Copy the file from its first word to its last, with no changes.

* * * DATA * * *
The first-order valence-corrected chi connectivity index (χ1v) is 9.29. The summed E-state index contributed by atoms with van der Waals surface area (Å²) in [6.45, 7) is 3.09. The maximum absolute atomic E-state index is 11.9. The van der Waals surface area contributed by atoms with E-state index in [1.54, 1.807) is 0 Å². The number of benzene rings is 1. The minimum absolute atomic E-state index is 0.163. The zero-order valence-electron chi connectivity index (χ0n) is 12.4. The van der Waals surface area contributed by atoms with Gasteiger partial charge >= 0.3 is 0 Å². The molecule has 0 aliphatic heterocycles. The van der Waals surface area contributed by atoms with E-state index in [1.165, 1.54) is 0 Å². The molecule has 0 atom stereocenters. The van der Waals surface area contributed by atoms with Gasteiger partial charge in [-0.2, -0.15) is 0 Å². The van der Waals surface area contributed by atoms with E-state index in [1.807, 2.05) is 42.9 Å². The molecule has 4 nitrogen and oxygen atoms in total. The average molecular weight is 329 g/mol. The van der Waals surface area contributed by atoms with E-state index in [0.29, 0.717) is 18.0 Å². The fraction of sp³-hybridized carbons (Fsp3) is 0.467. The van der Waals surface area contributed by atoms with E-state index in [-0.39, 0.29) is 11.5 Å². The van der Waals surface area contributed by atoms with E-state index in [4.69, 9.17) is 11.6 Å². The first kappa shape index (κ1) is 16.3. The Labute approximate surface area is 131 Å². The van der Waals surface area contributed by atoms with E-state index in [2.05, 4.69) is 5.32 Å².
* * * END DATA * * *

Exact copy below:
The first-order valence-corrected chi connectivity index (χ1v) is 9.29. The summed E-state index contributed by atoms with van der Waals surface area (Å²) in [6.45, 7) is 3.09. The maximum absolute atomic E-state index is 11.9. The van der Waals surface area contributed by atoms with E-state index in [1.54, 1.807) is 0 Å². The number of benzene rings is 1. The minimum absolute atomic E-state index is 0.163. The zero-order valence-electron chi connectivity index (χ0n) is 12.4. The van der Waals surface area contributed by atoms with Gasteiger partial charge >= 0.3 is 0 Å². The molecule has 0 aliphatic heterocycles. The van der Waals surface area contributed by atoms with E-state index in [1.165, 1.54) is 0 Å². The molecule has 0 atom stereocenters. The van der Waals surface area contributed by atoms with Gasteiger partial charge in [-0.2, -0.15) is 0 Å². The van der Waals surface area contributed by atoms with E-state index in [1.807, 2.05) is 42.9 Å². The molecule has 4 nitrogen and oxygen atoms in total. The average molecular weight is 329 g/mol. The van der Waals surface area contributed by atoms with E-state index in [0.29, 0.717) is 18.0 Å². The fraction of sp³-hybridized carbons (Fsp3) is 0.467. The van der Waals surface area contributed by atoms with E-state index in [-0.39, 0.29) is 11.5 Å². The van der Waals surface area contributed by atoms with E-state index in [4.69, 9.17) is 11.6 Å². The first kappa shape index (κ1) is 16.3. The Labute approximate surface area is 131 Å². The van der Waals surface area contributed by atoms with E-state index in [2.05, 4.69) is 5.32 Å².